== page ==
How to use chopsticks properly and seven chopsticks taboos to avoid in Japan

By YamamotoChika

How to use chopsticks properly and seven chopsticks taboos to avoid in Japan

The history of chopsticks in Japan dates back to the 7th century. It’s believed that when the Japanese used to send kenzuishi, or diplomats, to China, they brought chopsticks back to Japan. After that, use of chopsticks became more common throughout the country, and the Japanese developed a unique culture of their own, crafted with different details. For example, Chinese chopsticks are longer, with round tips, but Japanese ones tend to be shorter with pointy tips. There are different uses for chopsticks that determine the materials and functions of chopsticks. 

Enjoy Japanese food even more by understanding how to properly use Japanese chopsticks!

How to hold chopsticks

First, you hold the chopsticks on your dominant hand, pointing tips down, with your thumb and index finger. Use the index finger and the middle finger to hold the chopstick on the top, moving them to get food while your ring finger gently supports the bottom chopstick. If you want to serve or eat a liquid item or a bigger amount, you can always use spoons.  


Japanese people use chopsticks to eat not only Japanese food but also a variety of other dishes.


Taboos to avoid when using chopsticks in Japan 

There are many taboos that the Japanese avoid while using chopsticks, so it's a good idea learn how not to offend anyone by using the chopsticks the wrong way.


Don't point your chopsticks at people.

1. Do not stick the chopsticks into food

Make sure you hold food between the chopsticks and avoid using chopsticks like a fork. Especially in Japan, there are customs of serving food for the dead with chopsticks stuck in vertically, which is considered bad luck for the living.


2. Do not point at someone with your chopsticks

Tips of the chopsticks should not be pointed at anyone, they should be only pointed at food. Some people might feel insulted by this, and it could also lead to injury, so don’t use your chopsticks as a pointer.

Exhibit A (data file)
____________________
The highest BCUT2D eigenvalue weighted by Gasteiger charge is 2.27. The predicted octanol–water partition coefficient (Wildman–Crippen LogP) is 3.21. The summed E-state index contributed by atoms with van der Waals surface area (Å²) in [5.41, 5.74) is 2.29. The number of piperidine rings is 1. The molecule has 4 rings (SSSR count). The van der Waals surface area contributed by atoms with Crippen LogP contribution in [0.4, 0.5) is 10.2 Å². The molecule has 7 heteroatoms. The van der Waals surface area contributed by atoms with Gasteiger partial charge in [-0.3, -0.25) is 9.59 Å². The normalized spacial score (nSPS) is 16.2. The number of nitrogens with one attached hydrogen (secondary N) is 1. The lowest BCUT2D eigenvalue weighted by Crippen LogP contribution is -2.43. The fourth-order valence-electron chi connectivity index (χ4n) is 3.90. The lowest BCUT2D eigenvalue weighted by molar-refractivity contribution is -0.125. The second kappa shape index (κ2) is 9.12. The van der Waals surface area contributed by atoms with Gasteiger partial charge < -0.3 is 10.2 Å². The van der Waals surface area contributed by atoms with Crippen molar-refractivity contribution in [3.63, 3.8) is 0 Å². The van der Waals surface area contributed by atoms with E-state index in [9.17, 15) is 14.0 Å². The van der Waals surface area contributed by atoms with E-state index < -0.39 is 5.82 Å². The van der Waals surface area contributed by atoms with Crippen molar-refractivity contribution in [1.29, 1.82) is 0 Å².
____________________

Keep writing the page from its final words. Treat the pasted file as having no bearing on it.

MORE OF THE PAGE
3. Don’t bite or lick your chopsticks

Linking or biting chopsticks are bad manners, trea. You should treatfhem like any other silverware. Similar to other silverware, restaurants could be reusing the chopsticks after washing them, so make sure you don’t ruin the chopsticks.


4. Don’t use the chopsticks to move dishes

Holding dishes while eating or using your hands to bring dishes closer are common practices in Japan. However, you should not use chopsticks to move dishes closer to you or the others;, simply use your hands.


5. Don’t use the chopsticks upside down

It’s said that using chopsticks upside down could cause bad luck. If you need a new pair of chopsticks for whatever reason, like having dropped them, ask a server to bring a new pair.


6. Don’t use chopsticks to make a sound with the dishes

A chopstick might look like a drum stick, but it’s rude to use it as one, even for the children. Since older restaurants could be using historical dishes, chopsticks, and silverware, make sure you don’t ruin them.


7. Avoid using your chopsticks to serve when sharing dishes

Many dishes are considered shareable, but people usually do not use their own chopsticks to share dishes. Ask the server to bring you another pair if you need serving chopsticks for a bigger dish.

Observing those taboos will enable you to avoid offending Japanese people or be considered rude in Japanese restaurants and homes. Everyone will better enjoy the experience.

There’s a saying in Japan similar to‘, "When in Rome, do as the Romans do." Respecting local customs, understanding manners and following the local rules will help you develop better relationships with the locals and avoid unnecessary tensions. 

 So, ‘When in Japan, do as the Japanese do.’ Use the chopsticks properly.